Web 3.0 (also referred to as Web3) is the latest iteration of the World Wide Web, based on blockchain technology and incorporating concepts such as decentralization, crypto, NFTs, and the metaverse.
Just as Web 2.0 came to characterise the internet we now take for granted, comprising social media, user-generated content, apps, and data monetization, so Web 3.0 stands at the precipice of becoming unavoidably mainstream.
The ability of the internet to slide previously unthinkable new paradigms into everyday life right under our noses, while unnerving, is fairly familiar by this point, so it’s surprising how one-dimensional the debate around crypto gambling has been in European jurisdictions over recent months.
May has been a bad month for crypto enthusiasts. While metaverse developers and NFT creatives are quietly sculpting the new online normal, the crypto markets have crashed, noisily.
Bitcoin, the cryptocurrency that by now all of us should have heard of, dropped below $30,000 for the first time since July 2021, half of what it was worth at its November 2021 peak. Meanwhile, fledgling stablecoin TerraUSD, and its crypto counterpart LUNA, dropped below their $1 pegging, unseating them as ‘stablecoins’ and causing investors to lose faith and pull out en masse. The crypto markets as a whole shed $600 billion in a single week.
Unsurprisingly, the wall-to-wall media coverage of crypto investors becoming suicidal after losing their life savings put financial regulators across the globe on edge. They seemed to feel both vindicated over their cynicism toward crypto and fearful that they’re taking too long to grasp this new economic phenomenon.
U.S. Securities and Exchange Commission Commissioner Hester Pierce felt moved to admit that her organisation had “dropped the regulatory ball”, when speaking to CNBC at the DC Blockchain Summit last week, while the outgoing chair of the Financial Conduct Authority Charles Randall made a speech in which he recalled a visit to teenage school children in London, who, he said, “acknowledged that crypto was like gambling”. It’s not entirely clear why he chose such an inappropriate focus group.
“Some of them had also been convinced by the internet that they could predict price movements and make money from them. They were very able students, but the hope of getting rich was stronger than any facts or rational arguments I could give them”, he said, going on to call for a “well-functioning partnership between government, Parliament, and regulators” to address the emerging challenge of crypto.
“Like gambling” is a vague characterisation that can be applied to literally anything carrying a level of risk. Many commentators applied similar comparisons to Wall Street in 2008. As such, it is probably unhelpful in finding a pragmatic solution to regulating a financial system designed never to be regulated. Starting from a position of prejudice is one reason that regulation has made so little progress: Crypto is the hot potato for which no regulator wants responsibility.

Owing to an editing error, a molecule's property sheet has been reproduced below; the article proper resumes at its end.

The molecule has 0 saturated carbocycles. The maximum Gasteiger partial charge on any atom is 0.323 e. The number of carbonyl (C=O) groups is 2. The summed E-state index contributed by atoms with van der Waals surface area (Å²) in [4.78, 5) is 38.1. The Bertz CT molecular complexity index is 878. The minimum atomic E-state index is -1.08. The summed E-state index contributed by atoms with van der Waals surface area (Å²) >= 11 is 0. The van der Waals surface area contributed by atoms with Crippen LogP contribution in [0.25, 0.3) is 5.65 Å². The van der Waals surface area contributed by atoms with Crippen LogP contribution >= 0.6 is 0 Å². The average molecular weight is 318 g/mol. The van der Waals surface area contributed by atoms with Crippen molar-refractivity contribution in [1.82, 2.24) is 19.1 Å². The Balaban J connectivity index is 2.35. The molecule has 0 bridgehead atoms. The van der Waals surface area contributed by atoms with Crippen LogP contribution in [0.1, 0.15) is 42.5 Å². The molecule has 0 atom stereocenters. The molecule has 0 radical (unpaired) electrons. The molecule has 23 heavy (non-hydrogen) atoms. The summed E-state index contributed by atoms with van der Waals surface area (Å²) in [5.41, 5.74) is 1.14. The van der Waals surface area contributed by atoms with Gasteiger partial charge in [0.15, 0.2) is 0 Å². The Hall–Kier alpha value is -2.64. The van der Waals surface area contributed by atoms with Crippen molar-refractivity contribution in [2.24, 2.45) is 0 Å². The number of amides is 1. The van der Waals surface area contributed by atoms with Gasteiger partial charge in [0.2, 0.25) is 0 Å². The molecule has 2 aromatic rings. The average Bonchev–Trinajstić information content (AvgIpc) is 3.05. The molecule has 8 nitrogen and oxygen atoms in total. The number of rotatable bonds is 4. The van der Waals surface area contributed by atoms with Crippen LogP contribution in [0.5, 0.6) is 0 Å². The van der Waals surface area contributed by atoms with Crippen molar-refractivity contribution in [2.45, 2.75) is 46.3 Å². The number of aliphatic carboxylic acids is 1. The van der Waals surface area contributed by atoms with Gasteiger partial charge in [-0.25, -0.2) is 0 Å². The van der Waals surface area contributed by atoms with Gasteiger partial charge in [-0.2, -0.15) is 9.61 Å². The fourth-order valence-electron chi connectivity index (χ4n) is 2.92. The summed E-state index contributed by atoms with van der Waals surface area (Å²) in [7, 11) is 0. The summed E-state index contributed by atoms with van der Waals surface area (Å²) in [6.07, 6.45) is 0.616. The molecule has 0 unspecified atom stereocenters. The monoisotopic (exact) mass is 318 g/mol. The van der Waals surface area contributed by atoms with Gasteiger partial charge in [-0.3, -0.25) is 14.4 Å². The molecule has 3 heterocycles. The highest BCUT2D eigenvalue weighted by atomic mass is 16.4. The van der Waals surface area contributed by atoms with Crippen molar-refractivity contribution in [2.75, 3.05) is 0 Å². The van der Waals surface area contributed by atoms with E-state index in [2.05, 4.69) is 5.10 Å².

Last week, vociferous safer-gambling campaigner Matt Zarb-Cousin jumped on the bandwagon, having picked up on reports that those hit hardest by the recent crypto crash had turned to gambling helplines for solace. Perhaps unsurprisingly, some reported having previously struggled with gambling addictions and were self-excluded from gambling sites.
“The Financial Conduct Authority needs to get to grips with what counts as investing and what counts as speculating, and it’s incumbent on regulators to provide adequate information to consumers about the risks of crypto and leveraged trading”, he argued.
He’s not wrong, of course, but meanwhile, crypto casinos are innovating in a space which fits hand in glove with this new, allegedly dangerous, technology. Admittedly, crypto gambling is largely banned from U.S. and UK regulated shores, but its influence on the evolution of the industry will be unavoidable.
Igaming supplier SoftSwiss analysed the growing presence of crypto in the industry in its Q1 report. The corporate report claimed that the sum of bets in digital coins in the first quarter of 2022 had more than doubled compared to the same period in the previous year.
COO Andrey Starovoitov remarked at the time, “The stronger regulation of traditional casinos will definitely attract new operators to the crypto gambling niche. In the next couple of years, we will see active growth in this market segment, as most current leaders will join the niche. … However, new needs are already emerging. For instance, using NFTs to gamify the player experience and build a community of like-minded people around the online casinos.”
The UK’s Gambling Act Review is still winding through the hallowed halls of Westminster, delayed by the more publicly captivating, and politically perilous, ‘partygate’ review of almost 20 parties now confirmed to have taken place at Number 10 during the UK’s various COVID-19 lockdowns.
A gambling review White Paper is, we are repeatedly told, being finalised. But beyond some scaremongering on the obvious harms of speculating on volatile currencies, the nuances of Web 3.0 seem to have been ominously overlooked.
Can we hope to see recommendations for the use of blockchain as a means to verify players and source of funds? Maybe. Will there be a pragmatic analysis of the likely digital landscape to come and what that means for gambling regulation? Not if what we’ve heard thus far is any indication of the depth of debate.